This never even occurred to me, but how do you visually tell coffee beans apart? Is it possible? The Kenyan vs. the cheap stuff college kids usually drink?
One difference I've noticed between the high-grade Sumatra from my local coffee shop and the Sumatra from Starbucks is that the local shop's beans are just physically coated in a layer of oil that comes out of the coffee beans over time. You can just tell visually what kind they are because the beans are glossy whereas the Kenya from Starbucks, which I also have some of (avoid, made my stomach nauseous) has a very dull finish which I assume is due to the difference in the beans themselves.
post #84 of 271
Quote:
Originally Posted by MD1032 View Post
One difference I've noticed between the high-grade Sumatra from my local coffee shop and the Sumatra from Starbucks is that the local shop's beans are just physically coated in a layer of oil that comes out of the coffee beans over time. You can just tell visually what kind they are because the beans are glossy whereas the Kenya from Starbucks, which I also have some of (avoid, made my stomach nauseous) has a very dull finish which I assume is due to the difference in the beans themselves.
The difference is roast levels. The oily sheen comes form roasting dark, like Vienna or French roast. Lighter roasts don't show this. Also, roasting dark reduces acid levels (Sumatra coffees are low acid to begin with).

Kenya coffees are higher in acid, especially at lighter roasts, so that might be why it upset your stomach.
post #85 of 271
Quote:
Originally Posted by beerguy0 View Post
The difference is roast levels. The oily sheen comes form roasting dark, like Vienna or French roast. Lighter roasts don't show this. Also, roasting dark reduces acid levels (Sumatra coffees are low acid to begin with).
I would definitely agree; the oil is inside the un-roasted bean, and roasting brings the oil to the outside of the bean as it caramelizes
post #86 of 271
Enjoying a freshly brewed (manual drip) cup of DP Ethiopia Guji Sidamo, roasted on Sunday. I took the roast just to the end of Full City, just before 2nd snap. Amazing cup, a real fruit bomb. Love the dry-processed coffees, especially the Ethiopian and Yemen coffees.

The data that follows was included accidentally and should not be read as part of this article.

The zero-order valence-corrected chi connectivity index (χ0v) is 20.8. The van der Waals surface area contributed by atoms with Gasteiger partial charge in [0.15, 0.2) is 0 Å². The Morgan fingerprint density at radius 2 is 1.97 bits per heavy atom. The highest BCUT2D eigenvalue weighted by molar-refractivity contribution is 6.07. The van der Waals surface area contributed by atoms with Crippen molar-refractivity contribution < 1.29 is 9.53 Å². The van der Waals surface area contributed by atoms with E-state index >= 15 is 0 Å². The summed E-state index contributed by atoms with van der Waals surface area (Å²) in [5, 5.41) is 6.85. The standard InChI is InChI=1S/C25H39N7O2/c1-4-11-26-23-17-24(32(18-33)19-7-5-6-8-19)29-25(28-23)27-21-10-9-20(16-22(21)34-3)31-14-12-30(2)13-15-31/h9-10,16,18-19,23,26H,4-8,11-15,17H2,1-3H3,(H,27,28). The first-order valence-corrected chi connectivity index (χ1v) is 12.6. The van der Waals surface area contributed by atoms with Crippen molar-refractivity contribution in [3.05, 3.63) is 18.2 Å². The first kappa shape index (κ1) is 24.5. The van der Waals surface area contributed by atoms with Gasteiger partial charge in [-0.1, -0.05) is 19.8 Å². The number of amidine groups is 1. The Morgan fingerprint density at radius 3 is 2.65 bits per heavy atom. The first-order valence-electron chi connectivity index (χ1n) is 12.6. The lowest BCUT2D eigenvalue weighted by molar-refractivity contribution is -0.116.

post #87 of 271
Just pulled out a 60% Java LTD 40% Indian Malabar double shot, and I think I've found the sweet spot. The Malabars musty overtones can overshadow other coffees, but if you pair it with something smooth and distinct, you get the tones without blasting away the paired coffee. Perhaps I should toss in ~15% Terrazu, see what happens.
post #88 of 271
Quote:
Originally Posted by cbax19 View Post
Every couple of months I treat myself to a cup of Blue Mountain. Beats the he11 out of the instant Nescafe that I drink on a daily basis!

The best coffee I have ever had was in Vietnam. They place a small device with a metal filter and loaded with fresh roasted coffee on top and drip directly on ice and condensed milk. The coffee is strong, complex and fragrant and I can most closely describe it as a chocolately flavor!

Vietnamese coffee FTW!
Just so you know you can order that at most Vietnamese restaurants.

I'm not so sure about the quality of the coffee though. Its worth a try anyways.
post #89 of 271

Decaf?

I know decaf coffee is probably sacrilege, but I like the taste and can't have the caffeine. Anyone know where I can mail order good decaf whole bean coffee that is organic?

I have one of two choices near home but the price is high and the type changes so no "go to" one other than a blend.

My favorite is sumatra, BTW.

thanks
post #90 of 271
This tread is NUTS! haha.... id love to make my own coffee roaster and make my own cuppas... for now ill use what i have
New Posts  All Forums:Forum Nav:
  Return Home